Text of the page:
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Review: How Do You Make a Cup of Tea? – online (YouTube)

Firstly let me say, I am a Scouser in Theatreland. It was therefore a complete delight to watch Liverpudlian Mandy Colleran’s performance as Frankie in How Do You Make a Cup of Tea? Straight, no nonsense, side-splittingly funny – I honestly laughed out loud several times in the short, 20 minute performance. She is absolutely excellent in this story about a person with a disability’s attempt to be cast as – well, a person with a disability! Putting it on paper, that seems the obvious way things should be. However, we are probably all aware of the issues faced…

Summary

Rating

Excellent

An absurdly funny take on the harsh reality of disability in the theatre.

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Firstly let me say, I am a Scouser in Theatreland. It was therefore a complete delight to watch Liverpudlian Mandy Colleran’s performance as Frankie in How Do You Make a Cup of Tea? Straight, no nonsense, side-splittingly funny – I honestly laughed out loud several times in the short, 20 minute performance. She is absolutely excellent in this story about a person with a disability’s attempt to be cast as – well, a person with a disability!

Putting it on paper, that seems the obvious way things should be. However, we are probably all aware of the issues faced by under-represented creatives in the industry, who lose out repeatedly to people who appear to be liberal and well-meaning, but whose actions undercut their stated intentions.

From the start, the production questions the normality we expect. It begins without visuals; only white text on a black screen, and an electronically generated voice giving audio-description of the actors. When the performers appear, it’s via a Zoom call. Smiley, friendly Frankie zips forward in her electric wheelchair, but of course is on mute. This gives Sally (Dame Harriet Walter) an early opportunity to ‘help’ her. But we’ve all done that on Zoom, haven’t we? And for all of us, it takes just seconds to realise so and switch on the speaker. Frankie’s error is not a result of her disability, but because she’s a flawed human, as are we all.

Playing a patronising, self-important actress, Walter is splendid as Sally. Her prejudices are literally written all over her face as the two talk at cross-purposes. She thinks she’s got the main role in the play they’re discussing, but Frankie thinks differently: the part of someone with a disability should be given to an actor with a disability, surely, rather than having someone glean all their knowledge from them, to then simulate their condition?  But is Frankie even a person to Sally, or does she only see a disability, and define her by that?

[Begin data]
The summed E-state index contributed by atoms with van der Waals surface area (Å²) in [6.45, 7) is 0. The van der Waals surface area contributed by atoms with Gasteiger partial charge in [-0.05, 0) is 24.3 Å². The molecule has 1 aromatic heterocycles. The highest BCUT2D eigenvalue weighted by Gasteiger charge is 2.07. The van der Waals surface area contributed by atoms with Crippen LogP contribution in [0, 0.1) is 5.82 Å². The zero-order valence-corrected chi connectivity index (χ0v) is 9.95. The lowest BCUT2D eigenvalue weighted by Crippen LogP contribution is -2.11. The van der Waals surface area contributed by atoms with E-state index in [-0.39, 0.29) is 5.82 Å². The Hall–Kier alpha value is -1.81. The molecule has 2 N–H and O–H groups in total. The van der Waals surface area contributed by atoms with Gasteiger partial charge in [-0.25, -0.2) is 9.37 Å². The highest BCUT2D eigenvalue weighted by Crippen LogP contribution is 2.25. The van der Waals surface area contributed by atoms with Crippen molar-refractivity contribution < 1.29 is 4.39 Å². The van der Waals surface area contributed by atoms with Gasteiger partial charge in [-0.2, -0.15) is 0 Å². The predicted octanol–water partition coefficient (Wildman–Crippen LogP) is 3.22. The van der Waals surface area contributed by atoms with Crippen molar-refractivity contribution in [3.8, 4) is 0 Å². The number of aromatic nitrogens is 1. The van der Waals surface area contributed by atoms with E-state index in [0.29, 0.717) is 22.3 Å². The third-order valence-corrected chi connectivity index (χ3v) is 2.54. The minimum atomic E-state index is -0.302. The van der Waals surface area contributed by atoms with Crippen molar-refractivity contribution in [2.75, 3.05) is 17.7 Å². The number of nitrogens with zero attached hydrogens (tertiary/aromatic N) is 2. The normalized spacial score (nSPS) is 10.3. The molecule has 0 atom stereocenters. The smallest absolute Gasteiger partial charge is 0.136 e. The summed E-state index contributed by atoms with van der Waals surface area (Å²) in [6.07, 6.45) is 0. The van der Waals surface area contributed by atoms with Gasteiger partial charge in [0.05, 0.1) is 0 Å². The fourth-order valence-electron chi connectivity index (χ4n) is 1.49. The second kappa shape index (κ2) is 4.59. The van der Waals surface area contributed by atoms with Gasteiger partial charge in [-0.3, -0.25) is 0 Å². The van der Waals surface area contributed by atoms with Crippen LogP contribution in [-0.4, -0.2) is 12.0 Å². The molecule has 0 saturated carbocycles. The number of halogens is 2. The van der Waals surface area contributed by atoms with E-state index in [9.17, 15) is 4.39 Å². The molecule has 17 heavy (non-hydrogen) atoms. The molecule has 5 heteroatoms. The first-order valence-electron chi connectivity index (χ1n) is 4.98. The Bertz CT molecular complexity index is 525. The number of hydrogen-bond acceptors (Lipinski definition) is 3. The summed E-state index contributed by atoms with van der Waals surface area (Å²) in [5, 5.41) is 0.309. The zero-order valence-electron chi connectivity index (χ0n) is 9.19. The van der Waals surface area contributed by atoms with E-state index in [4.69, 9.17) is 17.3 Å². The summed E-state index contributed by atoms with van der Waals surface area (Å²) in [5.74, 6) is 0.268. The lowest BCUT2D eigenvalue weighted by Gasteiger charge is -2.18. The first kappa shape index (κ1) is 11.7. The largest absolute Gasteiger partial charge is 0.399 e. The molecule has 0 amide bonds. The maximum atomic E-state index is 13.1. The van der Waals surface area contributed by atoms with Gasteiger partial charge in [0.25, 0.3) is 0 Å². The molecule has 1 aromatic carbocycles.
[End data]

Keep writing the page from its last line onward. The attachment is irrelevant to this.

The moment of realisation when Frankie identifies she has been sidelined is cruelly cutting, made more brutal by the gently underplayed dialogue and her measured, controlled responses. Only when she goes offline do we start to get a hint of her rightful indignation, which is hilarious at the same time as being totally justified. This, juxtaposed with Sally’s absurd behaviour, as she becomes covered in more and more prejudices, suppositions and judgements, offers us a microcosmic view of Frankie’s larger life experience.

With his little funnies interspersed throughout the show, David Young’s role as Voiceover Guy can’t be overlooked either. Again, we’re challenged to listen to what’s actually being said, rather than defaulting to superficial assessment.

This production raises difficult questions about who should play disabled roles on stage. Is it appropriate for a perfectly competent person to be side-lined by an able-bodied actor, who is already at an advantage in the industry? Here, it is evidently never acceptable. As Frankie makes clear “You can’t read between the lines when there are no lines”.  Watch the show for this pertinent message by all means. Or alternatively just watch it because it’s a clever, funny piece of theatre with a great cast (with or without disability!).

Written by:  Kellan Frankland
Directed by:  Stephen Bailey
Dramaturg by:  Josh Elliott
Produced by:  Nicky Miles-Wildin

How Do You Make a Cup of Tea? is the first in a series of plays from disabled led theatre company, Graeae, playing as part of their Crips Without Constraints Part 2 season. A new play will be released each Tuesday on their YouTube channel.

About Mary Pollard

By her own admission Mary goes to the theatre far too much, and will watch just about anything. Her favourite musical is Matilda, which she has seen 12 times, but she’s also an Anthony Neilson and Shakespeare fan - go figure. She has a long history with Richmond Theatre as a Marketing Assistant, tour guide, archivist and volunteer of all sorts, but is currently battling with an MA in London’s Theatre at Roehampton University instead of making a living.